CoCA recommends that the following 6 main principles be used by MLCS in the consideration of Conflict of Interest: A professional is expected to be impartial in advice/ service giving. Thus a celebrant needs to be at arm’s length from any related activities. The other activities of a professional can harm the public perception of the profession. Free and informed consent to choose a celebrant must not be hampered by the actions of the celebrant’s other activities. A celebrant’s other activities or roles must not impact on their ability to fully and competently prepare and deliver a marriage ceremony. The…
4.1 Fit and Proper Persons The aim of this recommendation is to determine the suitability of the applicant for the profession PRIOR to commencing any course of celebrant training. It is recommended that some parts of the current Fit and Proper Person criteria be applied to those wishing to become civil celebrants. This would involve gaining information on: The reasons the applicant wants to be a marriage celebrant, What knowledge, skills and personal strengths the applicant would bring to the role, Their understanding of the need for a professional attitude to the work, and; Their levels of literacy and numeracy.…
The aim of this group of recommendations is to strengthen the training process at all stages, to improve the knowledge and skills of marriage celebrants, to increase professionalism, and to minimise MLCS staff time in addressing compliance. 5.1 Different approaches to training for different roles. The aim of this recommendation is to improve the knowledge and skills of all classes of marriage celebrants (Commonwealth & state, religious and civil) who conduct marriage ceremonies. It is recommended that: Civil marriage officers in Registry of Births Deaths and Marriages (BDM) and Court Houses – complete 2 of the compulsory legal units of…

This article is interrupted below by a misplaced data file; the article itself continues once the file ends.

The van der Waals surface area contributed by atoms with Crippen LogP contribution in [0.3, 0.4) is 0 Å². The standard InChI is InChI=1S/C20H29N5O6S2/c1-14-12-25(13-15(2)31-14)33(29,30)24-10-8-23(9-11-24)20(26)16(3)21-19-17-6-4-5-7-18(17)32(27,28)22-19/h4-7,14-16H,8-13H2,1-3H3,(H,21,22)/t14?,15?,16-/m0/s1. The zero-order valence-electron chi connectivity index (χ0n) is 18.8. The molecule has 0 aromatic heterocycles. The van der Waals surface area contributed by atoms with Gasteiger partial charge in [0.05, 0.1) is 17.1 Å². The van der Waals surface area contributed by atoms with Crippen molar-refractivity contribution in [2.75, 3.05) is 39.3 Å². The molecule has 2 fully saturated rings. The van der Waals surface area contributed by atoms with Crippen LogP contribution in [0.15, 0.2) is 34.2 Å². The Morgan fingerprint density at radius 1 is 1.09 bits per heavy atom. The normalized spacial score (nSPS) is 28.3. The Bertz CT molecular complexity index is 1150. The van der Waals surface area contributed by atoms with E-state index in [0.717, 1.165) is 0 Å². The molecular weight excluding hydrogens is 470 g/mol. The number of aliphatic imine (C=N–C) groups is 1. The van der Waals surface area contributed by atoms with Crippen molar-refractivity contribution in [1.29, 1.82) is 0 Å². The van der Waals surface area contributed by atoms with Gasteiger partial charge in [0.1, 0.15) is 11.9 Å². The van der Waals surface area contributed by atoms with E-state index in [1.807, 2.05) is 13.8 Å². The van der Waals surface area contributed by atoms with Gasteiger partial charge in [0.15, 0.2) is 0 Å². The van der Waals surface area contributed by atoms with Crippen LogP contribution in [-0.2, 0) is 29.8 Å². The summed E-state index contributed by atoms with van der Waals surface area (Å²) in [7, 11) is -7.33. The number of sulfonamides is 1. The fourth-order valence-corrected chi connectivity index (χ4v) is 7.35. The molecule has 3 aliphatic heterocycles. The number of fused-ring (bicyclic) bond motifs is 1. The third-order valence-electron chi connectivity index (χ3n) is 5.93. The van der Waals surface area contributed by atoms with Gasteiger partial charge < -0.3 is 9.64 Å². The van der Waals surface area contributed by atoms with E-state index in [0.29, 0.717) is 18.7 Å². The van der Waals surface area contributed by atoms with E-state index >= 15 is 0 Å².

It is recommended that a self-funded uniform pre-appointment assessment process of knowledge and skills by interview be provided. This would ensure: a uniform high standard of entry for all independent marriage celebrants a qualitative baseline for trainers qualifications to provide training with the VET system, and a measure against which existing celebrants could be tested as part of their OPD in a 5 year review cycle. CoCA recommended a Pre-Appointment Assessment Process be established and presented a model for such a process at the October 2010 AGD-CoCA meeting. It is believed that some of the benefits of this process would…
As noted at the beginning of this document, these recommendations are made in the context of an approved training and appointment system. Celebrants would be supported by associations and/or BDM’s, and an Expert Advisory Team. Celebrant Only Fact sheets and other information would be available inside the MLCS website. The aim of this group of recommendations is to strengthen the Ongoing Professional Development (OPD) process. There is no change to the minimum number of hours recommended for OPD, it remains at 5 hours. This is considered appropriate, given the part-time nature of marriage work. 7.1 Flexible OPD phased-in over six…